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Selective gold nanoparticles formation by pulsed laser interference.

AuthorsPeláez, Ramón J. ; Baraldi, G. ; Afonso, Carmen N. ; Riedel, S.; Boneberg, J.; Leiderer, P.
Issue Date2011
CitationApplied Surface Science 258 (23): 9223-9227 (2012)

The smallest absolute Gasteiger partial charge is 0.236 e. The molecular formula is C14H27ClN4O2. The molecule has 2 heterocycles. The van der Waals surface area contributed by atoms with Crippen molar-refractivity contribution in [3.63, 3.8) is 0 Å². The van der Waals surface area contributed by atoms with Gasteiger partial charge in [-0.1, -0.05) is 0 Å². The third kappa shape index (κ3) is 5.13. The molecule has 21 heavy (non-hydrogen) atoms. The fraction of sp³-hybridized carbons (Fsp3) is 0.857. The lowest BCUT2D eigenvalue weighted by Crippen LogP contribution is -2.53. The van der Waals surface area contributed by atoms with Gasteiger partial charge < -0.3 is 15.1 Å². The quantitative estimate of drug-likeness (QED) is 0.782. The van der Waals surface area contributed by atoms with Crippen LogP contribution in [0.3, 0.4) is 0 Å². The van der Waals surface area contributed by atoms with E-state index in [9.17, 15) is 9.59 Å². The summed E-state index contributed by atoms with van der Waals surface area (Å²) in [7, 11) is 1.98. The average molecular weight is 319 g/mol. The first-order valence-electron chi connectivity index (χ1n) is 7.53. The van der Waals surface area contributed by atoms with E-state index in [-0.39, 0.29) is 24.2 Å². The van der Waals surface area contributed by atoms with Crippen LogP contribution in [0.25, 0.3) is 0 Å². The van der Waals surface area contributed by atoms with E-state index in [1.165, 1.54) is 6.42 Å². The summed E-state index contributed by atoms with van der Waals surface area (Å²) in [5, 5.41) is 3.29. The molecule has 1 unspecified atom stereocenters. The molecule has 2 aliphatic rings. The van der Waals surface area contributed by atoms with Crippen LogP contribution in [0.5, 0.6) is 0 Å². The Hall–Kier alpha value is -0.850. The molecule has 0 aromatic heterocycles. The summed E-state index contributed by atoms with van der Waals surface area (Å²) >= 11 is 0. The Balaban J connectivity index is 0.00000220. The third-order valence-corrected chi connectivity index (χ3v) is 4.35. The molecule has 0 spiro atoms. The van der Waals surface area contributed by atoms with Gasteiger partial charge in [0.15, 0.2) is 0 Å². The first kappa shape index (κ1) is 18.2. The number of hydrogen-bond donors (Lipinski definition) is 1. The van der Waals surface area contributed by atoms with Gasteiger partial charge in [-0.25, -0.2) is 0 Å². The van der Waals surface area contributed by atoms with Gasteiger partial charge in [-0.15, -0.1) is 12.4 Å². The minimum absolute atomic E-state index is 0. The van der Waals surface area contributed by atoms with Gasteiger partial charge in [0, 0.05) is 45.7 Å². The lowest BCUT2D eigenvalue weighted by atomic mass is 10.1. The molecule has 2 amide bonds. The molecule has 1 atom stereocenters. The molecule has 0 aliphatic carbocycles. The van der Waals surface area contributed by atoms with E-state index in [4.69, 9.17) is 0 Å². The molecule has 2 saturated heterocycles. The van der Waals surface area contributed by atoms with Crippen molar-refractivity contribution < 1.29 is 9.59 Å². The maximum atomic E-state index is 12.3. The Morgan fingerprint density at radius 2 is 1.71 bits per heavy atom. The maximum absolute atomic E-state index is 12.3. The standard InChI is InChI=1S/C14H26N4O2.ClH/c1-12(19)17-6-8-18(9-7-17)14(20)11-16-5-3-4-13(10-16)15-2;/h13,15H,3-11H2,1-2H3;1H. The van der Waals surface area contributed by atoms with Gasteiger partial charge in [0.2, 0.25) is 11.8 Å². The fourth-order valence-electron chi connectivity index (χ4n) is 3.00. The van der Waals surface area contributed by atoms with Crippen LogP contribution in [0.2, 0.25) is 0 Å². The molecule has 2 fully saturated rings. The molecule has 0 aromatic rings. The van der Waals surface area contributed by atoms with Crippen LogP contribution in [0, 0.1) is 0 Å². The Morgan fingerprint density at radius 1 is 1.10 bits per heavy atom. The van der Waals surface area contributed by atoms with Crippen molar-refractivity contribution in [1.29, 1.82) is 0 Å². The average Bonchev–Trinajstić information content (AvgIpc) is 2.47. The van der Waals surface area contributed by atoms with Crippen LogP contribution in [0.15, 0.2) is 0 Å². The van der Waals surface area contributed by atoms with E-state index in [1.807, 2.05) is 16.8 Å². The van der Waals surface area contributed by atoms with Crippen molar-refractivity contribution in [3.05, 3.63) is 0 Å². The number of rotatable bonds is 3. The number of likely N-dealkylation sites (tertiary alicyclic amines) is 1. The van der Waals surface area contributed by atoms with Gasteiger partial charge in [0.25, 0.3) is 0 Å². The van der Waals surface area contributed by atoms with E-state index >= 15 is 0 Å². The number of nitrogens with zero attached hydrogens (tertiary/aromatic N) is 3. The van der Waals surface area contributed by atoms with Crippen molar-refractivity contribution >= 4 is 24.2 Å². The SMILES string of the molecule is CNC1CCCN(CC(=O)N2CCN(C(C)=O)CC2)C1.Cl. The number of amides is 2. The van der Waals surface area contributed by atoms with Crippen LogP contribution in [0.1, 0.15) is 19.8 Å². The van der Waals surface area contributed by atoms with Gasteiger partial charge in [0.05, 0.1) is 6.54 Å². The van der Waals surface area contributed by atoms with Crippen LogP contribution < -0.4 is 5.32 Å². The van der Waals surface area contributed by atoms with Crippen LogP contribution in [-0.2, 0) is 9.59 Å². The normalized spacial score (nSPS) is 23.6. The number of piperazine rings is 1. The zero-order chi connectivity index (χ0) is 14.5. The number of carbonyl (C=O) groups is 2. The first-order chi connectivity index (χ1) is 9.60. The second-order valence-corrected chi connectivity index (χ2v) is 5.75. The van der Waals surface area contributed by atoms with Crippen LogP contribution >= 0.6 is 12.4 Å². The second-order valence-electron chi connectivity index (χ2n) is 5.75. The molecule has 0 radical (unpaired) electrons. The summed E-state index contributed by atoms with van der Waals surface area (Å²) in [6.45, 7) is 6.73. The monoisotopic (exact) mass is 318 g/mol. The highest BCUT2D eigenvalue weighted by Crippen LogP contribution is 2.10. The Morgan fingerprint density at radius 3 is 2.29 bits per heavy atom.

AbstractDiscontinuous Au films are prepared on glass substrates by pulsed laser deposition with two different metal coverages that lead to a film being formed by irregular coalesced nanoparticles (NPs) and to another film close to the percolation limit. The films are exposed to three interfering beams at different intensities produced by the fourth harmonic of a Nd:YAG laser (266 nm, 10 ns). Scanning electron microscopy and extinction spectra are used respectively to study the structural and optical properties before and after the laser structuring. Round metal NPs appear in the laser transformed areas due to melting followed by rapid solidification that is reflected in the extinction spectra by the appearance of a surface plasmon resonance around 530¿540 nm. The areas with NPs are surrounded by non-transformed areas forming a periodic pattern that evolves from a 2D array to parallel lines when local laser intensity increases to cover the whole sample at high intensity. The accumulation of several pulses at low fluence can also transform the metal film almost completely by creating alternating areas having different NP dimensions. The accumulation of metal in some areas of the pattern is consistent with mass transport towards the lower temperature regions.
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